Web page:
Little Red Podcast

Cashing in on Social Credit

The state and commercial agendas of China’s proposed social credit system

AN EPISODE OF THE LITTLE RED PODCAST

By 2020, less than half a year from now, a social credit scheme will cover people and companies across China, “allowing the trustworthy to roam everywhere under heaven while making it hard for the discredited to take a single step.” It’s long been assumed the Chinese state would take the lead, but favored companies will doubtless profit from a database that will house every citizen’s tax records, criminal history, traffic offenses, family background and marriage details. There are signs these companies are likely to export a surveillance-for-profit regime to other regimes keen to keep a close eye on their people. To ask whether China’s future looks like Lei Feng, Black Mirror or Dave Egger’s The Circle, Louisa and Graeme are joined by Gladys Pak Lei Chong and David Kurt Herold of Hong Kong Baptist University. ∎

Little Red Podcast

Post-Umbrella Hong Kong

Post-Umbrella Hong KongLessons, jail and resignation in the wake of the 2014 protests

AN EPISODE OF THE LITTLE RED PODCAST

Hate mail, death threats and shadowy surveillance are facts of life for Hong Kong’s pro-democracy activists, five years after the Umbrella movement brought a million people onto the streets calling for greater democracy. Since then, 48 legal cases have been brought against 32 different activists, often on colonial-era public order offences. Louisa and Graeme are joined by two leaders of the Umbrella Movement to talk about jail, democracy and political repression. They are Chan Kinman, one of the co-founders of Occupy Central, who faces a verdict in his trial with eight others on April 8, and Nathan Law, the disqualified lawmaker from the Demosisto Party, who is also one of Hong Kong’s first political prisoners. ∎

Little Red Podcast

Choose Your Own Dystopia

China’s social media and surveillance capitalism

AN EPISODE OF THE LITTLE RED PODCAST

With Chinese citizens’ lives increasingly coded into data streams, the question of who owns this data and how it gets used is largely up to private companies. They control massive volumes of personal information and are tasked by Xi Jinping with everything from astroturfing public opinion to monitoring one-to-one chat in real time. As these companies expand beyond China’s borders, their operations and relationship with the Chinese state bear further scrutiny. To shed light on how China’s tech giants do the Party’s work, Louisa and Graeme are joined by Fu Kingwa from Hong Kong University, Masashi Crete-Nishihata from the University of Toronto’s Citizen Lab and Blake Miller of London School of Economics and Political Science, formerly of Dartmouth College.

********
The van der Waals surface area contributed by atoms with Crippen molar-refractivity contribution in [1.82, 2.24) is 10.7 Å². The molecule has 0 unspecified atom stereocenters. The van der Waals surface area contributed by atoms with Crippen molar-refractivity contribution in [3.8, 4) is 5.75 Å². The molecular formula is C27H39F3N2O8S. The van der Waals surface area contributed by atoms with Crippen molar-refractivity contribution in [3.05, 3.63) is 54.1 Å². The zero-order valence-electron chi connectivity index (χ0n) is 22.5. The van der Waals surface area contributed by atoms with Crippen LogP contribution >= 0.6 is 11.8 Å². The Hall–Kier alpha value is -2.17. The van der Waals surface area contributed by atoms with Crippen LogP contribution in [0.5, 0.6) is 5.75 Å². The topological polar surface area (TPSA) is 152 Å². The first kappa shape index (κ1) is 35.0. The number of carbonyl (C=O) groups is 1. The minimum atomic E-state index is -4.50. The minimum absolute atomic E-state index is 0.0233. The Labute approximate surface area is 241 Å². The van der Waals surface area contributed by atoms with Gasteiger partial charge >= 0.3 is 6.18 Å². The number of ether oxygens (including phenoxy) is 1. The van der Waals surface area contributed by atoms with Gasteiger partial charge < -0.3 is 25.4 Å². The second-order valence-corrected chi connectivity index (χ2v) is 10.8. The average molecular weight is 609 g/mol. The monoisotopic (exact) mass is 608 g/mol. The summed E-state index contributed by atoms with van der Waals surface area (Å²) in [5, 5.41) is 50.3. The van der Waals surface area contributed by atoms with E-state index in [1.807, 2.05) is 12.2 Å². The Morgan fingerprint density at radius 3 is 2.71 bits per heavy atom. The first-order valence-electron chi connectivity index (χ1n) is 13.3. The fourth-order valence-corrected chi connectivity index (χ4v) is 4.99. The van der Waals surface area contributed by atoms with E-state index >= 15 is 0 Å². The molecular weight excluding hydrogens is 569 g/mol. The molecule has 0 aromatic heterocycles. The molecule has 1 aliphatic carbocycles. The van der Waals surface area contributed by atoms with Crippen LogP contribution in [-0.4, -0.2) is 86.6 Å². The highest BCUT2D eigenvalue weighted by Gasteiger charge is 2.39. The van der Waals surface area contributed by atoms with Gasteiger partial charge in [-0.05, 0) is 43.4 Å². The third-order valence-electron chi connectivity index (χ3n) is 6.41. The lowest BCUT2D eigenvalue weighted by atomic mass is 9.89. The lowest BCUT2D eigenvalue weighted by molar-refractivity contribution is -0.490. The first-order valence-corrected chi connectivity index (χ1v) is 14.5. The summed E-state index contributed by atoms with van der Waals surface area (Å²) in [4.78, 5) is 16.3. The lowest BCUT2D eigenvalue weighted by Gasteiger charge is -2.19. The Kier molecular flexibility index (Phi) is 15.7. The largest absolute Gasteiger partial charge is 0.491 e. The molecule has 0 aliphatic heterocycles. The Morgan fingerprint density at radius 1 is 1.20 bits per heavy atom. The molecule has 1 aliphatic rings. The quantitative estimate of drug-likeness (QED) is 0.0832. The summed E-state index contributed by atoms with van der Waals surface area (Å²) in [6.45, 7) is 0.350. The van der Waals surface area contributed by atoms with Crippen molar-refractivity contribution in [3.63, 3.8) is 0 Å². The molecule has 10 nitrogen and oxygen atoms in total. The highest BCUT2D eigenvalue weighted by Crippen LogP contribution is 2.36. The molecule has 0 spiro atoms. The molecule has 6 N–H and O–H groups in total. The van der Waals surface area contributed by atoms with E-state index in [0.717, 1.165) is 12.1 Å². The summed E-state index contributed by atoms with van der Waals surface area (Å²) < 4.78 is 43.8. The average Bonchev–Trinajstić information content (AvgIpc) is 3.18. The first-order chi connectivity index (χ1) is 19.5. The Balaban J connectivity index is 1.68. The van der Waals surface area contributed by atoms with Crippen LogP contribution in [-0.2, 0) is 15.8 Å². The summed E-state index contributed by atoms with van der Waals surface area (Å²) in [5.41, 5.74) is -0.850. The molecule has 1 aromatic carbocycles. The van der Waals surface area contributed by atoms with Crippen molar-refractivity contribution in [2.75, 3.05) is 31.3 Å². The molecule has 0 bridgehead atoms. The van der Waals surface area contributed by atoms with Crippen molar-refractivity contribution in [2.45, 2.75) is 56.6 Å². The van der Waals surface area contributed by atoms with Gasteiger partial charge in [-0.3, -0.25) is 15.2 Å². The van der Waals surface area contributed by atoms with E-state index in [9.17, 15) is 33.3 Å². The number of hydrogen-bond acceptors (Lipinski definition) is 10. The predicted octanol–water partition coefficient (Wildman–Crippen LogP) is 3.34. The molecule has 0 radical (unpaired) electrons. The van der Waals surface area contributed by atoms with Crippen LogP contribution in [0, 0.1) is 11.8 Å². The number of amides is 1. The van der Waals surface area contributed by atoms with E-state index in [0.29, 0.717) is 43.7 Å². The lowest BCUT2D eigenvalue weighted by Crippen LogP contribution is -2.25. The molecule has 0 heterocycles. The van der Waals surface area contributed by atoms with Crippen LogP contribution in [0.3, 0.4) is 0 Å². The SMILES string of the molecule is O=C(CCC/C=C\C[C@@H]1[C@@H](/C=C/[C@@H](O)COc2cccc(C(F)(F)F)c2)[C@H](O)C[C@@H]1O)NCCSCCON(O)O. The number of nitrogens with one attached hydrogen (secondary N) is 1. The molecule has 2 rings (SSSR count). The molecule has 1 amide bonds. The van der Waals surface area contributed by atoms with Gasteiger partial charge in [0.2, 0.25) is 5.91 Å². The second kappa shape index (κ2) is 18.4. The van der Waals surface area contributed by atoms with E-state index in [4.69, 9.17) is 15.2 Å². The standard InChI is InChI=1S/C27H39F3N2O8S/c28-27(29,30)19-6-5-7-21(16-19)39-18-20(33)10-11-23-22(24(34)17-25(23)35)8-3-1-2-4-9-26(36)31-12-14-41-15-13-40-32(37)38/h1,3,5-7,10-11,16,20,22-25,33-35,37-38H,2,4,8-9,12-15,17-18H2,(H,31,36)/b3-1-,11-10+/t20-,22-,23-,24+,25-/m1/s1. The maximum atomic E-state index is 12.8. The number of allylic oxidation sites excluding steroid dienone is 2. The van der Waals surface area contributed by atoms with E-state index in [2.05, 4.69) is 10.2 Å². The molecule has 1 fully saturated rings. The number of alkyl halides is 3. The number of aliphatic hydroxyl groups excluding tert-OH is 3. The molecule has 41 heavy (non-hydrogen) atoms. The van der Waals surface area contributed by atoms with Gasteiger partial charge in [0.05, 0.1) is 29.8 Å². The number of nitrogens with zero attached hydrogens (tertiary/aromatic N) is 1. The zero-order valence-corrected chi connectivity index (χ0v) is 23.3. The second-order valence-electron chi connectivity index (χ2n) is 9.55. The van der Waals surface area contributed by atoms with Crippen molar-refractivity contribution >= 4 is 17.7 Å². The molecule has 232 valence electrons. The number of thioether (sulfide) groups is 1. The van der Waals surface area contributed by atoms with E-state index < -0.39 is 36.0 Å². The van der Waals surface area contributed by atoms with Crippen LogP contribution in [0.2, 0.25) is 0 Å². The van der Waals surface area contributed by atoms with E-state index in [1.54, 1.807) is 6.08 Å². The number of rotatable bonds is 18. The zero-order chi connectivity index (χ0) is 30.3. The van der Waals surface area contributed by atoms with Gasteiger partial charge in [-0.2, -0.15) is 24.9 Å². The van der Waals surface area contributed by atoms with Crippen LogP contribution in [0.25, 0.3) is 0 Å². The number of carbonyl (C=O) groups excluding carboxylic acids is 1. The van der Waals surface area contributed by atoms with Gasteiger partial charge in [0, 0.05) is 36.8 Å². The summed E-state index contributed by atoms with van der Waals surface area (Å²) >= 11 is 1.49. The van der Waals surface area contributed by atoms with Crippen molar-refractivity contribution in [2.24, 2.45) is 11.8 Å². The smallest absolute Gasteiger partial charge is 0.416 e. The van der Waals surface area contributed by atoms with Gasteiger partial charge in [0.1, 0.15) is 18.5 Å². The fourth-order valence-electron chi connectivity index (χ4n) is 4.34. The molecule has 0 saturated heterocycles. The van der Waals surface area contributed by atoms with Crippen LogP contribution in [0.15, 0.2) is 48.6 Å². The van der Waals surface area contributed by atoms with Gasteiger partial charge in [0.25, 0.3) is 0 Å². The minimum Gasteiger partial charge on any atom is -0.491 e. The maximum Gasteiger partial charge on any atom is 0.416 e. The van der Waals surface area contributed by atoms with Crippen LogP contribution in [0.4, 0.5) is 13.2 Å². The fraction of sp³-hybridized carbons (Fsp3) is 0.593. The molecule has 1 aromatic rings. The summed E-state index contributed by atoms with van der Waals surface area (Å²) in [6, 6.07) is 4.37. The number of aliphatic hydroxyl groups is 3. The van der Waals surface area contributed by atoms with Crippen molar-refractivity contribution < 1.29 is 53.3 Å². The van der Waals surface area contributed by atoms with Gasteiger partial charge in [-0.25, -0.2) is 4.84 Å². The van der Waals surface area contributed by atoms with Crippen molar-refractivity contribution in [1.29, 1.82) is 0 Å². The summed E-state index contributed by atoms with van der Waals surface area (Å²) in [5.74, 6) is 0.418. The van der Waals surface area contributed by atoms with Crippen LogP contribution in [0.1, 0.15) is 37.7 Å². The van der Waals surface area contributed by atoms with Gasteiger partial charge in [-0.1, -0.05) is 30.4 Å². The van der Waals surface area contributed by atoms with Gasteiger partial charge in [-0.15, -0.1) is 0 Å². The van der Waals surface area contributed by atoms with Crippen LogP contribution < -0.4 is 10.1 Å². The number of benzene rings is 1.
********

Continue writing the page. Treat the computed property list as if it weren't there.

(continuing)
Little Red Podcast

Tiananmen’s Final Secret

Explosive new information revealed at Tiananmen's 30th birthday

AN EPISODE OF THE LITTLE RED PODCAST

Tuesday June 4 marked the 30th anniversary of the deadly crackdown ordered by Deng Xiaoping, which killed hundreds – maybe thousands – of people in Beijing and Chengdu. While the campaign to erase all memory of the event continues, explosive new information has emerged in the lead up to the anniversary.  It reveals new details about resistance to the crackdown among the military and how the Communist Party managed the aftermath of Tiananmen. Former student leaders Wang Dan and Zhou Fengsuo as well as the publisher of The Last Secret, Bao Pu and Joseph Torigian of American University join us in this episode to discuss these revelations and what life is like in exile for the student leaders. Click through to listen to the podcast episode:

Little Red Podcast

Hotpot Wars

Tensions bubble in the battle for China’s Culinary Soul

AN EPISODE OF THE LITTLE RED PODCAST

China has been engulfed by a controversy that strikes at the very heart of the nation—forget the South China Sea, rampant human rights abuses, even a looming economic crash. Last month food critic Chua Lam, otherwise known as the Food God, called for the end to the PRC’s most beloved dining craze: hot pot. The backlash has been immense, with enraged Weibo users calling for Chua Lam’s abolition. To discuss whether hotpot is indeed an uncultured blight on China’s rich culinary landscape, cookbook author extraordinaire Fuchsia Dunlop joins Louisa and Graeme. Also there's a chance to win a Little Red Podcast mug in our first ever competition. Snap a pic of the dish you'd like to disappear and send it to us on Twitter or Facebook to be a contender. ∎